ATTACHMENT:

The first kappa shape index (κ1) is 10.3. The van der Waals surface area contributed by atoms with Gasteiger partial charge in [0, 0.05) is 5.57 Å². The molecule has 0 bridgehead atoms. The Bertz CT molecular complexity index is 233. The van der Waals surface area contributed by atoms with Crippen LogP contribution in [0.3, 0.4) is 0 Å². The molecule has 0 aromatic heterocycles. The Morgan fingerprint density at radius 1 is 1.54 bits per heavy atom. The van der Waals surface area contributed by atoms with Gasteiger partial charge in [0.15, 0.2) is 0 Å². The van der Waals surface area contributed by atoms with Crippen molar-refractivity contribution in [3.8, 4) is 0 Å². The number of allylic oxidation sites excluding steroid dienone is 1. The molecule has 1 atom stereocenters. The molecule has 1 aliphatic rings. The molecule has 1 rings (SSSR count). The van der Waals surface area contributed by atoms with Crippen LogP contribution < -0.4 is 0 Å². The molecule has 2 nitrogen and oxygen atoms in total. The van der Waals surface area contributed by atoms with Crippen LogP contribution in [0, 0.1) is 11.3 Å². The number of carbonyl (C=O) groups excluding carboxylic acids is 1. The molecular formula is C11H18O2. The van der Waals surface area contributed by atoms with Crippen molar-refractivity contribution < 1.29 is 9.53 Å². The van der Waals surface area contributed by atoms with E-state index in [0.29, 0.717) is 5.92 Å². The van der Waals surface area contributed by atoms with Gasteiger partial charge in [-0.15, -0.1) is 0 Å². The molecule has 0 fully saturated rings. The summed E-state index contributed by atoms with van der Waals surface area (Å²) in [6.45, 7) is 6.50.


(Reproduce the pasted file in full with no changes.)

The first kappa shape index (κ1) is 10.3. The van der Waals surface area contributed by atoms with Gasteiger partial charge in [0, 0.05) is 5.57 Å². The molecule has 0 bridgehead atoms. The Bertz CT molecular complexity index is 233. The van der Waals surface area contributed by atoms with Crippen LogP contribution in [0.3, 0.4) is 0 Å². The molecule has 0 aromatic heterocycles. The Morgan fingerprint density at radius 1 is 1.54 bits per heavy atom. The van der Waals surface area contributed by atoms with Gasteiger partial charge in [0.15, 0.2) is 0 Å². The van der Waals surface area contributed by atoms with Crippen molar-refractivity contribution in [3.8, 4) is 0 Å². The number of allylic oxidation sites excluding steroid dienone is 1. The molecule has 1 atom stereocenters. The molecule has 1 aliphatic rings. The molecule has 1 rings (SSSR count). The van der Waals surface area contributed by atoms with Crippen LogP contribution < -0.4 is 0 Å². The molecule has 2 nitrogen and oxygen atoms in total. The van der Waals surface area contributed by atoms with Crippen LogP contribution in [0, 0.1) is 11.3 Å². The number of carbonyl (C=O) groups excluding carboxylic acids is 1. The molecular formula is C11H18O2. The van der Waals surface area contributed by atoms with Crippen molar-refractivity contribution < 1.29 is 9.53 Å². The van der Waals surface area contributed by atoms with E-state index in [0.29, 0.717) is 5.92 Å². The van der Waals surface area contributed by atoms with Gasteiger partial charge in [-0.15, -0.1) is 0 Å². The molecule has 0 fully saturated rings. The summed E-state index contributed by atoms with van der Waals surface area (Å²) in [6.45, 7) is 6.50.